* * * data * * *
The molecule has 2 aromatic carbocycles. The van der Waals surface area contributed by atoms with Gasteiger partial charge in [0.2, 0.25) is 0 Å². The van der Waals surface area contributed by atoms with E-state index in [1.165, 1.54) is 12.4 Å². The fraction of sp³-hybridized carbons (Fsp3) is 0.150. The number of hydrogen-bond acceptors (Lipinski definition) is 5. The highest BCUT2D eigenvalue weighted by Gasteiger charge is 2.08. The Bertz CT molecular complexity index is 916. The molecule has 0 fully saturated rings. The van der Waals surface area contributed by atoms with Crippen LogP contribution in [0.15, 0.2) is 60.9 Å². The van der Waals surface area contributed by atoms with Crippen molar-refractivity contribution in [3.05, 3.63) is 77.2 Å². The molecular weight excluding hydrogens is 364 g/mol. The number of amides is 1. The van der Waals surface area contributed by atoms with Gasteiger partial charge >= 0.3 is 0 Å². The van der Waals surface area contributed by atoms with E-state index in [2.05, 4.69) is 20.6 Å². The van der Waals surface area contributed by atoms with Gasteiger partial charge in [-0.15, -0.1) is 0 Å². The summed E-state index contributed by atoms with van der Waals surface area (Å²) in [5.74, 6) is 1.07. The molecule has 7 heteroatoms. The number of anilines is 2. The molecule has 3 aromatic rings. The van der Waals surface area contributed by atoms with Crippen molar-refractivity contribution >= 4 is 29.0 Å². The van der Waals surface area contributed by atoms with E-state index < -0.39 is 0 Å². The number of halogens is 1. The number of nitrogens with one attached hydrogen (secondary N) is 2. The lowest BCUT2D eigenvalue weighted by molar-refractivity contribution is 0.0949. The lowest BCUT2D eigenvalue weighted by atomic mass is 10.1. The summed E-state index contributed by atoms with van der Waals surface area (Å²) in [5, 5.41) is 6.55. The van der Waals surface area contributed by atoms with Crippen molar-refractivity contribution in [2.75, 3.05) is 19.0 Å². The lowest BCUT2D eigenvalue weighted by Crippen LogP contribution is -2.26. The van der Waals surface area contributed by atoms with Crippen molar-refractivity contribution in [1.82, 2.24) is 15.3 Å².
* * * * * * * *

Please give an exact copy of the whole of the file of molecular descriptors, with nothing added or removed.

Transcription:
The molecule has 2 aromatic carbocycles. The van der Waals surface area contributed by atoms with Gasteiger partial charge in [0.2, 0.25) is 0 Å². The van der Waals surface area contributed by atoms with E-state index in [1.165, 1.54) is 12.4 Å². The fraction of sp³-hybridized carbons (Fsp3) is 0.150. The number of hydrogen-bond acceptors (Lipinski definition) is 5. The highest BCUT2D eigenvalue weighted by Gasteiger charge is 2.08. The Bertz CT molecular complexity index is 916. The molecule has 0 fully saturated rings. The van der Waals surface area contributed by atoms with Crippen LogP contribution in [0.15, 0.2) is 60.9 Å². The van der Waals surface area contributed by atoms with Crippen molar-refractivity contribution in [3.05, 3.63) is 77.2 Å². The molecular weight excluding hydrogens is 364 g/mol. The number of amides is 1. The van der Waals surface area contributed by atoms with Gasteiger partial charge >= 0.3 is 0 Å². The van der Waals surface area contributed by atoms with E-state index in [2.05, 4.69) is 20.6 Å². The van der Waals surface area contributed by atoms with Gasteiger partial charge in [-0.15, -0.1) is 0 Å². The summed E-state index contributed by atoms with van der Waals surface area (Å²) in [5.74, 6) is 1.07. The molecule has 7 heteroatoms. The number of anilines is 2. The molecule has 3 aromatic rings. The van der Waals surface area contributed by atoms with Crippen molar-refractivity contribution >= 4 is 29.0 Å². The van der Waals surface area contributed by atoms with E-state index < -0.39 is 0 Å². The number of halogens is 1. The number of nitrogens with one attached hydrogen (secondary N) is 2. The lowest BCUT2D eigenvalue weighted by molar-refractivity contribution is 0.0949. The lowest BCUT2D eigenvalue weighted by atomic mass is 10.1. The summed E-state index contributed by atoms with van der Waals surface area (Å²) in [5, 5.41) is 6.55. The van der Waals surface area contributed by atoms with Crippen molar-refractivity contribution in [2.75, 3.05) is 19.0 Å². The lowest BCUT2D eigenvalue weighted by Crippen LogP contribution is -2.26. The van der Waals surface area contributed by atoms with Crippen molar-refractivity contribution in [1.82, 2.24) is 15.3 Å².